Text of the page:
He listed the other four defeats of the Russian Federation since the beginning of its full-scale invasion of Ukraine. The first defeat took place when from the very first minutes of the war we didn’t let Putin fetter us with fear. The second, when we thwarted their blitzkrieg plan. Ukraine has not fallen, not in three days, not in seven months, and not even in a year. And it will never fall. The third blow was struck upon Russia on the diplomatic front: international coalition supporting Ukraine, resolutions, isolation, the flow of weaponry, sanctions, energy, financial and humanitarian aid to Ukraine. Fourth defeat – the loss of a big chunk of occupied territories of Ukraine due to effective advances and counter-offensives by the Armed Forces of Ukraine and other parts of Defence Forces, Kuleba stated. 

He noted that there is still a long way to go to victory, yet we already know how it is to win. As reported earlier, the United States of America does not expect significant territorial gains for Russia in the foreseeable future. Italian intelligence suggests that Russia needs an operational pause in order to get ready for a long-lasting war in the circumstances of Western sanctions.”

Kremlin reacts to Ukrainian official’s words about drones in Russia, Ukrainska Pravda reports, citing RIA Novosti. “Dmitry Peskov, Press Secretary of the Russian President, has stated that the Kremlin does not believe the words of Mykhailo Podoliak, Adviser to the Head of the Office of President of Ukraine, who said that Ukraine did not attack Russia with drones.

On the night of 27-28 February, explosions rocked the Russian city of Tuapse in Krasnodar Krai, followed by a fire at a Rosneft oil refinery. News outlets reported that it was an attack of UAVs

An unidentified aircraft crashed in Adygea, in the Southern Federal District of Russia, the head of the Republic said. There was a large fire in the Temryutsky district.

On 28 February, 200 square kilometres of the airspace were closed in the Russian city of Saint Petersburg, and the local Pulkovo Airport stopped accepting planes for landing after an unidentified flying object was detected over the city. Later, the Russian Ministry of Defence reported that the airspace over Saint Petersburg had been closed because they were conducting “air defence training”.

Russian media say Moscow will bolster air defence, Ukrainska Pravda reports, citing Sirena, Telegram channel run by Alexei Navalny’s Anti-Corruprion Foundation, and The Insider. “Russian media reported that an additional air defence system has likely been installed near the Salaryevo metro station: a surveillance and targeting radar has been spotted in the area. […] The Insider later clarified that the video shows a P-18-2 Prima surveillance and targeting radar. Medium- to long-range air defence systems are normally deployed in the vicinity of such radars.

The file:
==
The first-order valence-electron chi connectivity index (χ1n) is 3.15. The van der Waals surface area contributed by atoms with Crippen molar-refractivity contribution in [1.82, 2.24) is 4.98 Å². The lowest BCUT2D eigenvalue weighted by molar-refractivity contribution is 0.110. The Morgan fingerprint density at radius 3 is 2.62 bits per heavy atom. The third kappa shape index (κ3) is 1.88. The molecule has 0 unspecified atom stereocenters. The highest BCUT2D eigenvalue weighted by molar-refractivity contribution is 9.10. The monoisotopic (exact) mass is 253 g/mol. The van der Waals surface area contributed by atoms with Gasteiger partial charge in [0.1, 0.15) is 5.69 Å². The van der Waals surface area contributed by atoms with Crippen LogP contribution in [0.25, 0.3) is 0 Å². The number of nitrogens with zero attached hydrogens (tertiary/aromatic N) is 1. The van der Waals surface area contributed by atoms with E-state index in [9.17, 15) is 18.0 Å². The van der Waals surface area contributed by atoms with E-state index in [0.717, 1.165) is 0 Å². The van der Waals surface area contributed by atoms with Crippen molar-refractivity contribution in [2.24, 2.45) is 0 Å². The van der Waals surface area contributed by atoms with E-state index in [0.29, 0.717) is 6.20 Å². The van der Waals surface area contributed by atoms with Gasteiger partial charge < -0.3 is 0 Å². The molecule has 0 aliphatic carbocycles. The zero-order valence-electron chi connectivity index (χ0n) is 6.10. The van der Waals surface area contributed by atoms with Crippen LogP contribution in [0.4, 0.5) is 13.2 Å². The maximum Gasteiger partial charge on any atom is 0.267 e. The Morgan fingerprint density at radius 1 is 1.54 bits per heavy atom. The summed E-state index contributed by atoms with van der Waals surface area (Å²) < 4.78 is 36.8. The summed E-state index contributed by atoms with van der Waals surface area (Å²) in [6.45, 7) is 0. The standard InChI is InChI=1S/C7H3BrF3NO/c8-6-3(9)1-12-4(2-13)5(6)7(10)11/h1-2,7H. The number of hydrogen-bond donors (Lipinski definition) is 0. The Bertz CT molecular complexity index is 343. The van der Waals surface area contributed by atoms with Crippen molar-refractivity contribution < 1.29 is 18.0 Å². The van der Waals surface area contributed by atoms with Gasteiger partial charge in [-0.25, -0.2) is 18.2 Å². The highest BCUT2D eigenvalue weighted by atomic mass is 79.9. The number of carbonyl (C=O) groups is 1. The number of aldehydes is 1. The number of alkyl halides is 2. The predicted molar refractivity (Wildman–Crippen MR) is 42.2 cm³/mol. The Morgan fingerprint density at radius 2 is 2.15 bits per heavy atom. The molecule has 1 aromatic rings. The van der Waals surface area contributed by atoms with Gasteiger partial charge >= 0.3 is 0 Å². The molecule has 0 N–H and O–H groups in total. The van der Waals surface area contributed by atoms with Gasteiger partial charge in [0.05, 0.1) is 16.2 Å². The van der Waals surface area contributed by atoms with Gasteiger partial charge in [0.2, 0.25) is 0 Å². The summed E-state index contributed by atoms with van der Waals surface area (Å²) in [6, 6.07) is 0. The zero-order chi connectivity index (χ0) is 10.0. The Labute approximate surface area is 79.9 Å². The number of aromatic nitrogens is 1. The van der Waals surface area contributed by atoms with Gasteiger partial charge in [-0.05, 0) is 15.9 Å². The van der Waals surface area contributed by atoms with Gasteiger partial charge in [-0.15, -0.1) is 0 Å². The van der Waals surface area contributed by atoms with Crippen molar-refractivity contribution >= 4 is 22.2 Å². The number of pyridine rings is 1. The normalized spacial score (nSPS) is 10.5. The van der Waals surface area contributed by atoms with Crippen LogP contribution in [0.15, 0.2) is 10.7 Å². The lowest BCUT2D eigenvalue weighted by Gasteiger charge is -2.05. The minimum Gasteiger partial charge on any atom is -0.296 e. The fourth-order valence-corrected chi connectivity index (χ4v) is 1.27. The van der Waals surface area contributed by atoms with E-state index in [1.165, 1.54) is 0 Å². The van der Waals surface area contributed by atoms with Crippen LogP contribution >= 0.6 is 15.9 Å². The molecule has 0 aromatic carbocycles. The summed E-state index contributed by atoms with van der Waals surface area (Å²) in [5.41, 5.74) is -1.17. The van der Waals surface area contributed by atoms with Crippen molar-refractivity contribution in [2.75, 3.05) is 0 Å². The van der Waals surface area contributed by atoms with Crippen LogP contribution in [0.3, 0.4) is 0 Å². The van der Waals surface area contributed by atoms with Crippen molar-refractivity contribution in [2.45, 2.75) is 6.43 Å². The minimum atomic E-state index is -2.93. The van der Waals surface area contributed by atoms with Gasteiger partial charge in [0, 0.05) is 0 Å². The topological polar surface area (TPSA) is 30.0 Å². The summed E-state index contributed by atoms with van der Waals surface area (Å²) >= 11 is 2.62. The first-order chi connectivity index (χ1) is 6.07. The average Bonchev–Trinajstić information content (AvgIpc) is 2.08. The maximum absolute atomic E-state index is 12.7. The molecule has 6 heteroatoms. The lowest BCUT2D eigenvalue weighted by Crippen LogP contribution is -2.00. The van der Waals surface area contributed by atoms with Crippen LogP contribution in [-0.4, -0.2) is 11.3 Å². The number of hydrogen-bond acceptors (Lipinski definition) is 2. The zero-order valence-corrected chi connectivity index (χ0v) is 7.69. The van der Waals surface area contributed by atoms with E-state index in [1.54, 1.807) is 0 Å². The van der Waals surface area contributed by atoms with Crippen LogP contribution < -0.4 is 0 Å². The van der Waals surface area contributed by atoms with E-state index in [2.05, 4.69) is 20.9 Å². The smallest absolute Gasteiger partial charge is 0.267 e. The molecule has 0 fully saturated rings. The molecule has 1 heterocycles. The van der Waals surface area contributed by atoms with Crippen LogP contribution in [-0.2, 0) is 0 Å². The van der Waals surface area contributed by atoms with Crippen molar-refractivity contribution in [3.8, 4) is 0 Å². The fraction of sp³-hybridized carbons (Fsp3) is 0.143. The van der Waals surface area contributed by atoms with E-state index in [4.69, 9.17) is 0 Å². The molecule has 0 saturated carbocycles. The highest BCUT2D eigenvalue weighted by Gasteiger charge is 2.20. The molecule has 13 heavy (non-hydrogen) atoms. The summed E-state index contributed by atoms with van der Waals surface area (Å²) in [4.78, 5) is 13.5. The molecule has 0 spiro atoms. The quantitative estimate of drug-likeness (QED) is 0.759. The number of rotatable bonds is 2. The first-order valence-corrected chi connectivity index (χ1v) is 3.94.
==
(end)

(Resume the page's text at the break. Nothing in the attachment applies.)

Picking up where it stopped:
Several air defence systems were installed in Moscow and its outskirts in December 2022, but Russian media began paying attention in January 2023, when air defence systems appeared on the roofs of several buildings.”

30 meetings of youth movement Redan PMC in Ukraine observed over last two days, Ukrainska Pravda reports, citing the National Police of Ukraine. “The police have blocked 18 channels and group chats that were created for promoting the Redan Private Military Company (PMC), the newly created youth movement in Ukraine. Vasyl Bohdan, the head of the juvenile prevention department of the National Police of Ukraine, has said that the main goal of those who organised these groups is provoking conflicts and mass brawls between teenagers

In total, there have been about 30 youth meetings over the last two days in various regions of Ukraine. Bohdan has added that over 700 people were invited to police departments. Most of them are minors. Juvenile policemen are conducting preventive measures with teenagers and their parents. Operative services and with the Cyber Police are establishing funding sources and administrators of these information channels. 

On 27 February 2023, teenagers who associated themselves with the Russian subculture called Redan PMC gathered for mass fights in Kyiv, Kharkiv, Lviv, Zhytomyr and Ivano-Frankivsk.”


  1. Consequences and what to do?


Hans Petter Midttun: Today’s assessment will be published as a separate article. A teaser:

“The war in Ukraine is still a hybrid war. Until the full-scale invasion on 24 February last year, hybrid war was often described as a grey zone operation below the threshold of war. That was, however, a conclusion resulting from an academic debate which was proven wrong last year.

Hybrid War is the parallel and synchronized use of both military and non-military means to destabilize nations from within. It allows Russia to ‘escalate’ or ‘de-escalate’ horizontally rather than just vertically, thus providing further options.

What happened last year was just that: A horizontal and vertical escalation. A shift from the focus on the non-military to the military tools but still using all tools.

The combined efforts of its military and non-military means have been undermining Ukraine for years already. Ukrainian independence and sovereignty is still hanging in the balance and it is to early to conclude on the outcome of the war.

Russia still believes in victory because several scenarios support the conclusion. These are as follows (listed according to likelihood):

Scenario 1 – Failure to reform (NOT UNLIKELY)

Scenario 2 – Economic collapse (POSSIBLE)

Scenario 3 – Loss of Western support (LESS LIKELY)

Scenario 4 – Military defeat on the battlefield (UNLIKELY)

The article elaborates.